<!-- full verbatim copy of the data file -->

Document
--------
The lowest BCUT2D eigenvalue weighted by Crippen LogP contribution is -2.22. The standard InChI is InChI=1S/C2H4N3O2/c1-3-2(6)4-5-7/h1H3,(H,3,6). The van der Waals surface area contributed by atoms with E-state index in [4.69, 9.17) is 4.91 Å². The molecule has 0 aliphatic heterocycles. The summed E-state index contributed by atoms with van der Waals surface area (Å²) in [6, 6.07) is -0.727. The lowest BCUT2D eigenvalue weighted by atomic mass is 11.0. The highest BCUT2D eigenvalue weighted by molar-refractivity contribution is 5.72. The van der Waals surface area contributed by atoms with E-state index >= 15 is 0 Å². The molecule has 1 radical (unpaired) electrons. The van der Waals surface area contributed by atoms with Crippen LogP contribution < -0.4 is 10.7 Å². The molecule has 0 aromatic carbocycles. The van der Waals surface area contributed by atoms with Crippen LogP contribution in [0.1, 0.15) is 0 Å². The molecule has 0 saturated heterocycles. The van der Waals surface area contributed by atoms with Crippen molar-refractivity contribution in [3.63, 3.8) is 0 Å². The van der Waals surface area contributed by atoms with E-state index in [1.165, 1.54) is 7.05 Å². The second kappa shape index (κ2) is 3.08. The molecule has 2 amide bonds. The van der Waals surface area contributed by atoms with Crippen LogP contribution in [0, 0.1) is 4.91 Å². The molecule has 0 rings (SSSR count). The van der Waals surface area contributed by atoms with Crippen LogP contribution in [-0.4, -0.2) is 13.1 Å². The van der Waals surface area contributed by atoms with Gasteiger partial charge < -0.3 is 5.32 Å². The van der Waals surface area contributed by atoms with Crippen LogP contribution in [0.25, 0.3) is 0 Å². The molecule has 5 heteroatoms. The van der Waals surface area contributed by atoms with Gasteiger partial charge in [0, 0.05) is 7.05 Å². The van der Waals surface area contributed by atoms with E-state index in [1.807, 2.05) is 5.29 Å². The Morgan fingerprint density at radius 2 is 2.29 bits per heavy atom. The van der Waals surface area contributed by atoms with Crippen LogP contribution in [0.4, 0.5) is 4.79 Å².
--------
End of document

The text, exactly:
The lowest BCUT2D eigenvalue weighted by Crippen LogP contribution is -2.22. The standard InChI is InChI=1S/C2H4N3O2/c1-3-2(6)4-5-7/h1H3,(H,3,6). The van der Waals surface area contributed by atoms with E-state index in [4.69, 9.17) is 4.91 Å². The molecule has 0 aliphatic heterocycles. The summed E-state index contributed by atoms with van der Waals surface area (Å²) in [6, 6.07) is -0.727. The lowest BCUT2D eigenvalue weighted by atomic mass is 11.0. The highest BCUT2D eigenvalue weighted by molar-refractivity contribution is 5.72. The van der Waals surface area contributed by atoms with E-state index >= 15 is 0 Å². The molecule has 1 radical (unpaired) electrons. The van der Waals surface area contributed by atoms with Crippen LogP contribution < -0.4 is 10.7 Å². The molecule has 0 aromatic carbocycles. The van der Waals surface area contributed by atoms with Crippen LogP contribution in [0.1, 0.15) is 0 Å². The molecule has 0 saturated heterocycles. The van der Waals surface area contributed by atoms with Crippen molar-refractivity contribution in [3.63, 3.8) is 0 Å². The van der Waals surface area contributed by atoms with E-state index in [1.165, 1.54) is 7.05 Å². The second kappa shape index (κ2) is 3.08. The molecule has 2 amide bonds. The van der Waals surface area contributed by atoms with Crippen LogP contribution in [0, 0.1) is 4.91 Å². The molecule has 0 rings (SSSR count). The van der Waals surface area contributed by atoms with Crippen LogP contribution in [-0.4, -0.2) is 13.1 Å². The van der Waals surface area contributed by atoms with Gasteiger partial charge < -0.3 is 5.32 Å². The van der Waals surface area contributed by atoms with Crippen LogP contribution in [0.25, 0.3) is 0 Å². The molecule has 5 heteroatoms. The van der Waals surface area contributed by atoms with Gasteiger partial charge in [0, 0.05) is 7.05 Å². The van der Waals surface area contributed by atoms with E-state index in [1.807, 2.05) is 5.29 Å². The Morgan fingerprint density at radius 2 is 2.29 bits per heavy atom. The van der Waals surface area contributed by atoms with Crippen LogP contribution in [0.4, 0.5) is 4.79 Å².